1. Introduction

The latest threat to global health is the ongoing outbreak of the respiratory disease caused by SARS-CoV-2, named COVID-19, firstly recognized in December 2019 in the city of Wuhan, in Hubei province, China [1]. COVID-19, caused by SARS-CoV-2, constitutes one of the deadliest pandemics inmodern history. In a modern overpopulated world of almost 8 billion people, characterized by dramatic changes in environmental conditions, in conjunction with rapid development of intercontinental transportation and inadequate global public health mechanisms, viral diseases with significant infectivity may turn into global health threats. Whereas, the cardiovascular, gastrointestinal, hematologic, mucocutaneous, respiratory, neurological, renal and testicular manifestations, and further complications that concern the whole human pathology, can provide also the substrate for elucidation of the disease pathophysiology. The COVID-19 pandemic has been spreading worldwide, including to all of Europe and the United States. Careful identification of any similarities regarding clinical manifestation and subsequent multiorgan complications could provide a better acknowledgement of the underlying pathophysiology and trigger mechanisms, elucidating potential prevention and therapeutic strategies.

2. Methods

A literature search was conducted on the PubMed, MedLine, Embase databases and Google and updated on 28 February 2021 with the keywords “COVID-19”, “Kounis syndrome”, “cytokine storm”, “SARS-CoV-2”, “SARS-CoV”, “MERS”, “allergy”, “anaphylaxis”, “coronaviruses”, “mast cells”.
Bibliographic search was also undertaken. Articles in this review needed to be published up to end of June 2021, available as full text in English, categorized as original research, reviews, meta-analyses or letters to the editor. Database screening was closed on 28 June 2021.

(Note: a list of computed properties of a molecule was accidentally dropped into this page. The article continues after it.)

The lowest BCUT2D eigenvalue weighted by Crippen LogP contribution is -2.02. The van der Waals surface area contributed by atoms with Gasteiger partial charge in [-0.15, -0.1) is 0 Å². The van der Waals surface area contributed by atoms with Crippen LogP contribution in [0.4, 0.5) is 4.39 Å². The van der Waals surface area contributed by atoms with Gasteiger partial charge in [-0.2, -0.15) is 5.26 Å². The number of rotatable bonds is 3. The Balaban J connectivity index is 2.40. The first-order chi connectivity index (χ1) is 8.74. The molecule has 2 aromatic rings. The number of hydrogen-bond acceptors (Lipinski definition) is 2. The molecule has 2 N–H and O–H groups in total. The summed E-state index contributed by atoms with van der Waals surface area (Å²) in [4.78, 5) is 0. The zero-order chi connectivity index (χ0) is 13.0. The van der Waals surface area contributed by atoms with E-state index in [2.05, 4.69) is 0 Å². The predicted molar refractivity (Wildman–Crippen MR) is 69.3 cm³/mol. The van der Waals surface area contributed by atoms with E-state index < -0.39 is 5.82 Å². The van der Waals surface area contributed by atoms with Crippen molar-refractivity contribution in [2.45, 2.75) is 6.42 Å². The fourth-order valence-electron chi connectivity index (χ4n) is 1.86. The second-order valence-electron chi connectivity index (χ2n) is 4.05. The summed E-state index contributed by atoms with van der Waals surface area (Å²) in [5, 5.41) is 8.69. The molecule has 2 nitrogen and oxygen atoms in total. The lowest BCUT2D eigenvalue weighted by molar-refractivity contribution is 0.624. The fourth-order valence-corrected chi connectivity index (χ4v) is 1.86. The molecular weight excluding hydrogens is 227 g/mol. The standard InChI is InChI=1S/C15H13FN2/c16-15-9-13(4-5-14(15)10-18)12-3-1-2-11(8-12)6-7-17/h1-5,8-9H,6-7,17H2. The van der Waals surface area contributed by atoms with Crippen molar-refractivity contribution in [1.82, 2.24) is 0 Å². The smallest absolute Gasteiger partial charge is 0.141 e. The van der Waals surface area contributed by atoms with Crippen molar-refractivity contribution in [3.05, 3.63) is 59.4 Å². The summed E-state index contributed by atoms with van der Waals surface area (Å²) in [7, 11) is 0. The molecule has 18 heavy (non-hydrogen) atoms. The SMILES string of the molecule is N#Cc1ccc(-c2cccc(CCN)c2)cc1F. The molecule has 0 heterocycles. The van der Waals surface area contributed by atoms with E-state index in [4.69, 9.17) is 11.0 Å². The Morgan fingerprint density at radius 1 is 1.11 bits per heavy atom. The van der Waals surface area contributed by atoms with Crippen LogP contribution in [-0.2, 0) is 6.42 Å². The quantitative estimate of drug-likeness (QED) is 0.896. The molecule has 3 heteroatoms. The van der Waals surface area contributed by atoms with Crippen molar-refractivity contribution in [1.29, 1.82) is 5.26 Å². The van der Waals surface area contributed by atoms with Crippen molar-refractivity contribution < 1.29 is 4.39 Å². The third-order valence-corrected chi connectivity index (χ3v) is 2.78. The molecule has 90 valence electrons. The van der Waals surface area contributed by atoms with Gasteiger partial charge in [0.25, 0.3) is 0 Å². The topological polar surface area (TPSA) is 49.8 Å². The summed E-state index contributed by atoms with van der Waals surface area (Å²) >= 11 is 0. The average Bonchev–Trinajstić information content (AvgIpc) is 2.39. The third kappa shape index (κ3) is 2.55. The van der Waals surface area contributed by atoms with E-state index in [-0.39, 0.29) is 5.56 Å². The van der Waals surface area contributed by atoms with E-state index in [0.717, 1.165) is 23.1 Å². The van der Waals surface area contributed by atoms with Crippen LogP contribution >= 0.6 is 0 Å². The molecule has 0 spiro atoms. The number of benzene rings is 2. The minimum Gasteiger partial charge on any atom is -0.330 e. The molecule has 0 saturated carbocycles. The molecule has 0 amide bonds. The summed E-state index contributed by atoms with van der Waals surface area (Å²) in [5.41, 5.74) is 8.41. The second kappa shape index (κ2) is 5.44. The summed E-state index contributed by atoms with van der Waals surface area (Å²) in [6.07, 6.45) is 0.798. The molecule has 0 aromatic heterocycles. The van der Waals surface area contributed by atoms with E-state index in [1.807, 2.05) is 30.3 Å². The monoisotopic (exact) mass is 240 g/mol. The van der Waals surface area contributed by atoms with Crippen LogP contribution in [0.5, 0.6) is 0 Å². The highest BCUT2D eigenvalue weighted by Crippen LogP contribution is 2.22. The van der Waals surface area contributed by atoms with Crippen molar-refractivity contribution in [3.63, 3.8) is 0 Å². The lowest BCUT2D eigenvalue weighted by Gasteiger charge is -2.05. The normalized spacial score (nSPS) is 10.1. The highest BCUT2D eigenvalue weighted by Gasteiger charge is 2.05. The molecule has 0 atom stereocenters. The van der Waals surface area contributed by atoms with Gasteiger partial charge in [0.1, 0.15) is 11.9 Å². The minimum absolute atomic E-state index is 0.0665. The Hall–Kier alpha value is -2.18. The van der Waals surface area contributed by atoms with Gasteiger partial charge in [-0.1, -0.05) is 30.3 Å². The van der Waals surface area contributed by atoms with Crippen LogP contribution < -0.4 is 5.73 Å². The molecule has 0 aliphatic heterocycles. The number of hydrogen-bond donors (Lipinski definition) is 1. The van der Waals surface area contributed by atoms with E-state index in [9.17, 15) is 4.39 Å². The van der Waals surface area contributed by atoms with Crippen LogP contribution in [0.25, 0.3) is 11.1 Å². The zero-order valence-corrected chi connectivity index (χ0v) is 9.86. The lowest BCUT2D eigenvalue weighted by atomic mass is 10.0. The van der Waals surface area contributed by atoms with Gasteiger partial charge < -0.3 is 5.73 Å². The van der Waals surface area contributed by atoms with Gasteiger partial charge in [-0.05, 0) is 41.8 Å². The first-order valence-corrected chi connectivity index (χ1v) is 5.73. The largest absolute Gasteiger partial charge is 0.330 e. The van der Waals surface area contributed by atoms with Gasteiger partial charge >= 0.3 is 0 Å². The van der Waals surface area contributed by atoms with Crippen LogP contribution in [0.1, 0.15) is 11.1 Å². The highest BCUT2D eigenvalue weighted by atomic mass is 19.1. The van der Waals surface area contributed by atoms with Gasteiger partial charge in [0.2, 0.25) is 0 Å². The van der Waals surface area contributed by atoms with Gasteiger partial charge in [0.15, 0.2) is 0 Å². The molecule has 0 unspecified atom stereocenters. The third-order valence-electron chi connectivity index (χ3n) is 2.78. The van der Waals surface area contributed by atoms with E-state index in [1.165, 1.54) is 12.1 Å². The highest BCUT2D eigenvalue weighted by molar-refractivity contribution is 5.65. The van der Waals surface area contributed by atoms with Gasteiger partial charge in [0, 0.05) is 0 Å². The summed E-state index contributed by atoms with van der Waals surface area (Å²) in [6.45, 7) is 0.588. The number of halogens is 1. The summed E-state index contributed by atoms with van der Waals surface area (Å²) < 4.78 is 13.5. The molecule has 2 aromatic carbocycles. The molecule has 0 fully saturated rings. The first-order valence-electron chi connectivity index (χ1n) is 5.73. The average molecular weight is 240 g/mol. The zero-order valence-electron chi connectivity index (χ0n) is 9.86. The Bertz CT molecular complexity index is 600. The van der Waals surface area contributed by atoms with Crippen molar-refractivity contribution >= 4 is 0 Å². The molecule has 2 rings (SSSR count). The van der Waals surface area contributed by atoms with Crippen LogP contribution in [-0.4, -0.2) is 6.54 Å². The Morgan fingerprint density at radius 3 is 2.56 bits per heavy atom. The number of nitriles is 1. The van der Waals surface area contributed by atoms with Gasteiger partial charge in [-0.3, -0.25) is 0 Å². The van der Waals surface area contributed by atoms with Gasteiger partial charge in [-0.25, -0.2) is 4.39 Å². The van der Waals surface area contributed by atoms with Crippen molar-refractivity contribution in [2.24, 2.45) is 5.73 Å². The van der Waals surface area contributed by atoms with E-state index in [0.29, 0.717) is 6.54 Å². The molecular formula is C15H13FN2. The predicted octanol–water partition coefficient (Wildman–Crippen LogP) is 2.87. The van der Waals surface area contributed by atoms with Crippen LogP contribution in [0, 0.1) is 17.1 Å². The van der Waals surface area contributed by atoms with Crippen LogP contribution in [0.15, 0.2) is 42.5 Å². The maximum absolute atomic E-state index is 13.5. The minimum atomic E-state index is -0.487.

Titles and abstracts were reviewed to verify these criteria. The articles were read in full if all inclusion requirements were present or if this remained unclear.
Searching references included in the manuscripts was an additional literature. The abstracts were scanned to assess their appropriateness to be included in this narrative review.

3. Results

3.1. Virology and Origin

Coronaviruses are enveloped, positive single-stranded RNA viruses (+)RNA) with a genome of 27–32 kb. COVID-19 belongs to the beta-coronavirus genera, while evolutionary analyses have demonstrated bats and rodents as gene sources [2]. Regarding its origin, theories for laboratory construction have been widely spread through social media, but genetic data are not suggestive of this scenario. The receptor-binding domain in the spike protein is the most variable part of the coronavirus genome. Genetic manipulations in laboratories have been performed on available viral reverse-genetic systems, allowing researchers to introduce scheduled mutations. However, genetic data clearly reveal that COVID-19 is not derived from any previously used virus backbone, supporting the evidence that COVID-19 is a novel coronavirus, originated from natural selection, either in an animal host pre or post zoonotic transfer [3].
Infection is initiated with virus attachment to its cellular receptor on the host cell surface. COVID-19 spike protein (S-protein) binds with the angiotensin-converting enzyme 2 (ACE2) receptor on the epithelial cells’ membrane. COVID-19 transmission via the respiratory system could be facilitated by the abundant ACE2 expression by human respiratory epithelium [4]. Given that ACE2 is also expressed in vascular endothelium, cardiovascular, gastrointestinal, brain, and renal tissue as well as testicular epithelium, these organs are rendered potential targets for infection [5]. ACE-2 metabolizes angiotensin II to the vasodilatory and anti-inflammatory peptide angiotensin. SARS-CoV-2 interrupts the metabolism of angiotensin II, which further results in increased angiotensin II that can cause vasoconstriction, endothelial and platelet activation, and proinflammatory cytokine release.
Although patients infected with COVID-19 can be asymptomatic or present mild symptoms, some patients may develop moderate or severe complications, such as acute respiratory distress syndrome (ARDS), acute cardiac injury, acute coronary syndromes, coagulopathy with thromboses, renal and hepatic dysfunction, accompanied by increased risk of mortality [6]. A common pathogenetic mechanism for these complications seems to be COVID-19-induced pro-inflammatory state, the so-called cytokine storm syndrome (CSS) [6].

3.2. SARS-CoV-2 and Other Human Coronaviruses